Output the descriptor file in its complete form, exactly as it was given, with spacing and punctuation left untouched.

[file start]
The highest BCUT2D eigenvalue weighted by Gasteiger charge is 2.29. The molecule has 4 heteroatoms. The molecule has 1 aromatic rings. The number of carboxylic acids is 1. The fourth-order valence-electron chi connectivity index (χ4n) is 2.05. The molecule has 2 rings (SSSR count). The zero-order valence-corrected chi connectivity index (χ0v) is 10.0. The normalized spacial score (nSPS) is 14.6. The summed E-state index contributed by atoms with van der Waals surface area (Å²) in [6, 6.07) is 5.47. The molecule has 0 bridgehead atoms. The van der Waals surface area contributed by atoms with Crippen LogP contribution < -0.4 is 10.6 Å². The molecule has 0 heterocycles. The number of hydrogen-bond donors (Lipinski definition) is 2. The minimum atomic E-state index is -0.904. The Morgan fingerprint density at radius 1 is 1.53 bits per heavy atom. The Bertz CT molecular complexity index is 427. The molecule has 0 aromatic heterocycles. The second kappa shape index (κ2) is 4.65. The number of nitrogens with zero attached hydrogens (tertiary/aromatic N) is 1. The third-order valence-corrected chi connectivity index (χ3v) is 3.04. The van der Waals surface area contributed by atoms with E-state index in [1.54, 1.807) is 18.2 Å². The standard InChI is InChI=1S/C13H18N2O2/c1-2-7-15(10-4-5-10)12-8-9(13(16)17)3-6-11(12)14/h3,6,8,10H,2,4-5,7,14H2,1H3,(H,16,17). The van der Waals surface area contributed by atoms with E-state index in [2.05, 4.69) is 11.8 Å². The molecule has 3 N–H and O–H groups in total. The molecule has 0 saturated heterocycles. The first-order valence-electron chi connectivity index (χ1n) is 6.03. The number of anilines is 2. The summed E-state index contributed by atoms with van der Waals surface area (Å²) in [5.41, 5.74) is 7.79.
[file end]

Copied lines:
The highest BCUT2D eigenvalue weighted by Gasteiger charge is 2.29. The molecule has 4 heteroatoms. The molecule has 1 aromatic rings. The number of carboxylic acids is 1. The fourth-order valence-electron chi connectivity index (χ4n) is 2.05. The molecule has 2 rings (SSSR count). The zero-order valence-corrected chi connectivity index (χ0v) is 10.0. The normalized spacial score (nSPS) is 14.6. The summed E-state index contributed by atoms with van der Waals surface area (Å²) in [6, 6.07) is 5.47. The molecule has 0 bridgehead atoms. The van der Waals surface area contributed by atoms with Crippen LogP contribution < -0.4 is 10.6 Å². The molecule has 0 heterocycles. The number of hydrogen-bond donors (Lipinski definition) is 2. The minimum atomic E-state index is -0.904. The Morgan fingerprint density at radius 1 is 1.53 bits per heavy atom. The Bertz CT molecular complexity index is 427. The molecule has 0 aromatic heterocycles. The second kappa shape index (κ2) is 4.65. The number of nitrogens with zero attached hydrogens (tertiary/aromatic N) is 1. The third-order valence-corrected chi connectivity index (χ3v) is 3.04. The van der Waals surface area contributed by atoms with E-state index in [1.54, 1.807) is 18.2 Å². The standard InChI is InChI=1S/C13H18N2O2/c1-2-7-15(10-4-5-10)12-8-9(13(16)17)3-6-11(12)14/h3,6,8,10H,2,4-5,7,14H2,1H3,(H,16,17). The van der Waals surface area contributed by atoms with E-state index in [2.05, 4.69) is 11.8 Å². The molecule has 3 N–H and O–H groups in total. The molecule has 0 saturated heterocycles. The first-order valence-electron chi connectivity index (χ1n) is 6.03. The number of anilines is 2. The summed E-state index contributed by atoms with van der Waals surface area (Å²) in [5.41, 5.74) is 7.79.